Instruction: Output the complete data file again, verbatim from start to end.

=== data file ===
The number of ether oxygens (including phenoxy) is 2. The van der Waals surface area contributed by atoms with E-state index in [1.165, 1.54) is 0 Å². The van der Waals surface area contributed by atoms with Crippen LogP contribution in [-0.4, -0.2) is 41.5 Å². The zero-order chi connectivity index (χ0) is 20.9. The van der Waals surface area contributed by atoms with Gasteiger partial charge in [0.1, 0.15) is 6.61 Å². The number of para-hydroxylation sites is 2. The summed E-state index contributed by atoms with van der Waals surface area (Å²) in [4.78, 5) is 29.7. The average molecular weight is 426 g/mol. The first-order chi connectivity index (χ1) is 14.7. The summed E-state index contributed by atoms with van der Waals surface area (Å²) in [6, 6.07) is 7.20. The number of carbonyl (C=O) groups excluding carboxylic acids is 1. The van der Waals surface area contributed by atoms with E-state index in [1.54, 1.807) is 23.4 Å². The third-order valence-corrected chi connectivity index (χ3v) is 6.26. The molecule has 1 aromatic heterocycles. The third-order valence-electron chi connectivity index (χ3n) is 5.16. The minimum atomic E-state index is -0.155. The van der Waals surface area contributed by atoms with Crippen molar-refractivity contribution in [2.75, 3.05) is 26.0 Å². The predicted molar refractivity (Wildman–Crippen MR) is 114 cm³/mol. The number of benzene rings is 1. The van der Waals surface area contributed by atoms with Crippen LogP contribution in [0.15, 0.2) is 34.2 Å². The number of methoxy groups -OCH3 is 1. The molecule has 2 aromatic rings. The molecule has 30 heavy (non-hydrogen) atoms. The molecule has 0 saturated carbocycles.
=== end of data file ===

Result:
The number of ether oxygens (including phenoxy) is 2. The van der Waals surface area contributed by atoms with E-state index in [1.165, 1.54) is 0 Å². The van der Waals surface area contributed by atoms with Crippen LogP contribution in [-0.4, -0.2) is 41.5 Å². The zero-order chi connectivity index (χ0) is 20.9. The van der Waals surface area contributed by atoms with Gasteiger partial charge in [0.1, 0.15) is 6.61 Å². The number of para-hydroxylation sites is 2. The summed E-state index contributed by atoms with van der Waals surface area (Å²) in [4.78, 5) is 29.7. The average molecular weight is 426 g/mol. The first-order chi connectivity index (χ1) is 14.7. The summed E-state index contributed by atoms with van der Waals surface area (Å²) in [6, 6.07) is 7.20. The number of carbonyl (C=O) groups excluding carboxylic acids is 1. The van der Waals surface area contributed by atoms with E-state index in [1.54, 1.807) is 23.4 Å². The third-order valence-corrected chi connectivity index (χ3v) is 6.26. The molecule has 1 aromatic heterocycles. The third-order valence-electron chi connectivity index (χ3n) is 5.16. The minimum atomic E-state index is -0.155. The van der Waals surface area contributed by atoms with Crippen molar-refractivity contribution in [2.75, 3.05) is 26.0 Å². The predicted molar refractivity (Wildman–Crippen MR) is 114 cm³/mol. The number of benzene rings is 1. The van der Waals surface area contributed by atoms with Crippen LogP contribution in [0.15, 0.2) is 34.2 Å². The number of methoxy groups -OCH3 is 1. The molecule has 2 aromatic rings. The molecule has 30 heavy (non-hydrogen) atoms. The molecule has 0 saturated carbocycles.